Network Access Control
November 15, 2012 Added by:Rafal Los
Configuration, Change and Release Management is crucial to being an effective information security organization in an enterprise large, or small. If you don't have a handle on the rate of change in your enterprise, you have absolutely no hope of effectively securing anything...
November 13, 2012 Added by:Paul Kenyon
NIST guidelines that were updated last mont, make multiple references to privileged users and/or administrators, who are deemed both major threat sources and enablers of risky events. When it comes to these standards, taking a least privilege approach to security is a major step towards protecting organizations...
November 12, 2012 Added by:Rainer Enders
Companies need to mobilize, that is without question -- but for too long BYOD has become nearly synonymous with this effort. In reality, BYOD is just one of the ways enterprises can mobilize, and in many cases, it is not the most secure, or necessarily the most cost-efficient way to do so...
November 08, 2012 Added by:Pete Herzog
This article will give you some ideas on how you can quickly put yourself out of a job using the Internet. If you're careful and a little lucky, you won't end up in jail either! At the very least, this article shows how doing things that are good for an office may not necessarily be good for the security of your company...
November 06, 2012 Added by:Joel Harding
I had one sysadmin a few years ago who demanded we all use 64 character passwords and every other character had to switch type. It was something like ^y?M3aI`B[a/ and so on... It took two minutes to type it in and I had to carry a paper with the password written on it. I was so glad when he left...
October 31, 2012 Added by:Rafal Los
I'm running a small experiment on myself in which I've set up an account on a public, high-traffic web-based system out there that has a ton of my personal information. I've not changed my password in almost 6 months, but I still feel relatively good and certain that I am the only one who has access to my stuff...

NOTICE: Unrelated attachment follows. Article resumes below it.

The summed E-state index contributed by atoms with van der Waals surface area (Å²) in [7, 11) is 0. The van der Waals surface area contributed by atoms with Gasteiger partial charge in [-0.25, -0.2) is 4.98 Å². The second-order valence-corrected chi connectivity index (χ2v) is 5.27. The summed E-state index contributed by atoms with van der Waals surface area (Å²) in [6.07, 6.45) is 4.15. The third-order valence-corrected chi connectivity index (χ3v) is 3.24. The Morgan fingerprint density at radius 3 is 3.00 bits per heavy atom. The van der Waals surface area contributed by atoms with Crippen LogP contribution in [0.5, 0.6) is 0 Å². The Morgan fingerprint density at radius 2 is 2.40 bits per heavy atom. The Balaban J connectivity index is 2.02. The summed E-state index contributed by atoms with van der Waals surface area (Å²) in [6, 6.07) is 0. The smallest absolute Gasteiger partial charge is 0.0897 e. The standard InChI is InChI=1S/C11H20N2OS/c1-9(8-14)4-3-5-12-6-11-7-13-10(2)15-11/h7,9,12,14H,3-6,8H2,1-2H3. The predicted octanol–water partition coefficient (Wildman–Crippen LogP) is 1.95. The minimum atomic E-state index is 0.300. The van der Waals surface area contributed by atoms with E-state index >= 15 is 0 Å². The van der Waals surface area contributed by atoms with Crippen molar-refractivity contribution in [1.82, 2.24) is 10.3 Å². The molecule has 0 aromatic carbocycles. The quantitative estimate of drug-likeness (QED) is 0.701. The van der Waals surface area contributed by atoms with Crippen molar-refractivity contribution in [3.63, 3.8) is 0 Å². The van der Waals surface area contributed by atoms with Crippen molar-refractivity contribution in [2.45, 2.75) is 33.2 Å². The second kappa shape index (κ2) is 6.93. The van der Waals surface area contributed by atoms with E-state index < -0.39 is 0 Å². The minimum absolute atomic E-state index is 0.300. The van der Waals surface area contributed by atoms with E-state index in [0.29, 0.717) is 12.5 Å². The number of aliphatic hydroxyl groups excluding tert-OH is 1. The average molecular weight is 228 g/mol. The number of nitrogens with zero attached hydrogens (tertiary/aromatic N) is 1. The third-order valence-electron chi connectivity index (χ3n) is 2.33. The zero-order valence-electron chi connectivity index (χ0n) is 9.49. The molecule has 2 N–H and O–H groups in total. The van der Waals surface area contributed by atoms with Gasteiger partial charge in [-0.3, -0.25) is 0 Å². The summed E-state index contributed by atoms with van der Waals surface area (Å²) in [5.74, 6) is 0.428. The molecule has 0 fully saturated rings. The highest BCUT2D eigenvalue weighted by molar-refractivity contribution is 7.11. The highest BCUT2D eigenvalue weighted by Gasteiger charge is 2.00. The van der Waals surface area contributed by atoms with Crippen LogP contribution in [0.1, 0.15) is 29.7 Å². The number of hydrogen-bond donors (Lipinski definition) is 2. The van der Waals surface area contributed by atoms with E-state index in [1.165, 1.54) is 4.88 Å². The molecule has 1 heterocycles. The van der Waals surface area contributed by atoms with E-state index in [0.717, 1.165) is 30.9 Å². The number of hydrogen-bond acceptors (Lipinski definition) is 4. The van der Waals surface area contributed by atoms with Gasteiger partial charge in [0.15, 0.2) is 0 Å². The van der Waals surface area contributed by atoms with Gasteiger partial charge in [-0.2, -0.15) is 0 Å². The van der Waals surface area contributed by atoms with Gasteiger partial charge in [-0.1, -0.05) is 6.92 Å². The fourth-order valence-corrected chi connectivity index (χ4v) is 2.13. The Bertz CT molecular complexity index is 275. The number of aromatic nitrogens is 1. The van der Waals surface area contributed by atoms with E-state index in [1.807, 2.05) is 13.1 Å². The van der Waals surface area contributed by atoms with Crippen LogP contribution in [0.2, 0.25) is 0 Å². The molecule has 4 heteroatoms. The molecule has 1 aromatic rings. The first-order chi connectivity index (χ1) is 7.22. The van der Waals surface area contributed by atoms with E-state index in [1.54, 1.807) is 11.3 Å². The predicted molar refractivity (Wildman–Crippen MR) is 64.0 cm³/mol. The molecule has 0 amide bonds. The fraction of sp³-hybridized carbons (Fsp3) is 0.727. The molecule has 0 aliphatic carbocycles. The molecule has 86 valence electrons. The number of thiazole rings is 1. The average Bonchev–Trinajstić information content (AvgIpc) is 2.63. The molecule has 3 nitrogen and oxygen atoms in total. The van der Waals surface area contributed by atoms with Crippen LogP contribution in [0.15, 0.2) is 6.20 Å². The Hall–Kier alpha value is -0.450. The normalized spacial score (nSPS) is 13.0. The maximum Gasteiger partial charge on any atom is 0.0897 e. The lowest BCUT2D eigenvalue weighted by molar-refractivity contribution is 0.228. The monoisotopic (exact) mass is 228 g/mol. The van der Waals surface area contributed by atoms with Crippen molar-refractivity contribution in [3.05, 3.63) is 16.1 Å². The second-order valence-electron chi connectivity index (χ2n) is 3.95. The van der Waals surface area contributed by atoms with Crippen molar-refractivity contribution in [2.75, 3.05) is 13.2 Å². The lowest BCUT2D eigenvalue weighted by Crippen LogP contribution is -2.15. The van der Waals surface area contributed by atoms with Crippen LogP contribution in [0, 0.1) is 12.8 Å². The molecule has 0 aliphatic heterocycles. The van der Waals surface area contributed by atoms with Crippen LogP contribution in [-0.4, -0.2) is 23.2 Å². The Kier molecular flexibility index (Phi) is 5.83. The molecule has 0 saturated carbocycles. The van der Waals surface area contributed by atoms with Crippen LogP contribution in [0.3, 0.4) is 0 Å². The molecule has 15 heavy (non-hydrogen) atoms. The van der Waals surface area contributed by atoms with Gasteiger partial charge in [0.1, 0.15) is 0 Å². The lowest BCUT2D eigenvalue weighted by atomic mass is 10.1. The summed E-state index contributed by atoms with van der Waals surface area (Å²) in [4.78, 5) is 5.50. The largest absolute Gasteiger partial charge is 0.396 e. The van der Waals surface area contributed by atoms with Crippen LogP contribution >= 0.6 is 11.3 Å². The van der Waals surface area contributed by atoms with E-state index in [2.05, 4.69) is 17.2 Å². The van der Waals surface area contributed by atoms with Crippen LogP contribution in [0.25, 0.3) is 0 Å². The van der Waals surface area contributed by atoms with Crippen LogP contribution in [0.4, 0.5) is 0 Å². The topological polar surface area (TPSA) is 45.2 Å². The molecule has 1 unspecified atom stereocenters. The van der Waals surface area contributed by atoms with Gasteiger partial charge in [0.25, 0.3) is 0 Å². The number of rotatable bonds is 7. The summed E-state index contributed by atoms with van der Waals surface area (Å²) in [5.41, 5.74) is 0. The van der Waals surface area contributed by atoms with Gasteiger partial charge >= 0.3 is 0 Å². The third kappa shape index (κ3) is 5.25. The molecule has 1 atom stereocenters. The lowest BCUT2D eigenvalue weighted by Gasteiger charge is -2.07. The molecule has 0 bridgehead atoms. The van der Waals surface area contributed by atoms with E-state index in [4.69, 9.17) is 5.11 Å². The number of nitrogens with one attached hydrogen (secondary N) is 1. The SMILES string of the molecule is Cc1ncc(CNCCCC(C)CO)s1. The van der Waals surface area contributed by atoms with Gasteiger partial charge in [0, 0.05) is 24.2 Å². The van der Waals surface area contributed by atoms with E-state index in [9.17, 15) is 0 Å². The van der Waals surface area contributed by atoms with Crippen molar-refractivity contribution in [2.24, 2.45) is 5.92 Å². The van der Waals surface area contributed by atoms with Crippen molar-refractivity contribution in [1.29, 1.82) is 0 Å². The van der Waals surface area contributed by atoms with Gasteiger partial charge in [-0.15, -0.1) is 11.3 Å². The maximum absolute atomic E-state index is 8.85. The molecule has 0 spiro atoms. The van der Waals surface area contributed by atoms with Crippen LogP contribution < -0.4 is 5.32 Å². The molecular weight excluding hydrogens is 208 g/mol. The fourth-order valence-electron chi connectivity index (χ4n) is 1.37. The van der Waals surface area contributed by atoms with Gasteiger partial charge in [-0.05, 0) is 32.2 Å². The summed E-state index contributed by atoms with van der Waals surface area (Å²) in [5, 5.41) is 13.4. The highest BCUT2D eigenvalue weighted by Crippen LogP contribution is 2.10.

October 29, 2012 Added by:Rainer Enders
With the ubiquity of mobile devices, staying securely connected to work - in theory - should require nothing more than an internet connection, and seemingly everywhere you travel, whether that be in hotels, airports, or conference trade shows, offer such connections. But the reality is more complicate...
October 29, 2012 Added by:Pierluigi Paganini
The numerous attacks and data breaches occurred during the last 12 months demonstrate that despite attention to security, the principal causes of the incidents are leak of authentication processes, absence of input validation on principal applications, and of course the human factor...
October 26, 2012 Added by:Rainer Enders
For too long, IPsec struggled with a reputation of being cumbersome to implement and manage. However, even amid the harshest of its critics, its ability to secure data has rarely, if ever, come into question. Now, through advancements in the technology's infrastructure, IPsec has become easy to use...
October 24, 2012 Added by:Fergal Glynn
The connection between improved security and user education is so well-established as to be almost axiomatic. Better technology, coding practices and testing can only accomplish so much. So what’s being done about the dearth of solid user education?
October 21, 2012 Added by:Paul Kenyon
Considering most universities must accommodate a network of thousands of desktops and laptops, in addition to end-users ranging from students, developers, researchers, academics and admin staff – it’s no wonder balancing security and productivity is such a complex endeavor...
October 08, 2012 Added by:Rafal Los
What happens if you go perusing through your corporate file-share lists, applications directories and such... and find some interesting stuff that you aren't technically supposed to have access to yet the controls in place have no problem giving you permission? Does anyone notice?
October 03, 2012 Added by:Gianluca Stringhini
We need new techniques to detect and block spam. Current techniques mostly fall in two categories: content analysis and origin analysis. Content analysis techniques look at what is being sent, and typically analyze the content of an email to see if it is indicative of spam...
October 02, 2012 Added by:Patrick Oliver Graf
For a long time, hackers only targeted the IT systems of offices or individuals. This, however, has changed as the bad guys more frequently go after unconventional targets, like industrial and oil plants, refineries of all kinds, power grids or water utilities...
September 30, 2012 Added by:Rob Fuller
So it turns out that Windows Firewall talks IP addresses just like any other firewall, so if you configure FakeNetBIOSNS to tell everyone that the IP address for whatever they looked up is YOUR IP, guess what, no need to bypass the spoof filters...
September 13, 2012 Added by:Rob Fuller
List the tokens available with Incognito, your new user will be there, steal it and you're done. You now have the ability to user that account/domain token on any of the hosts you've compromised on the network, not just the ones they happen to have left themselves logged in...
Join Trend Micro & SecurityWeek in Belle... Shah Alam on 12-06-2013
Looking Beyond "Black Box Testing"... Paul Reed on 12-03-2013
Projectile Dysfunction... ryan mccarthy on 12-01-2013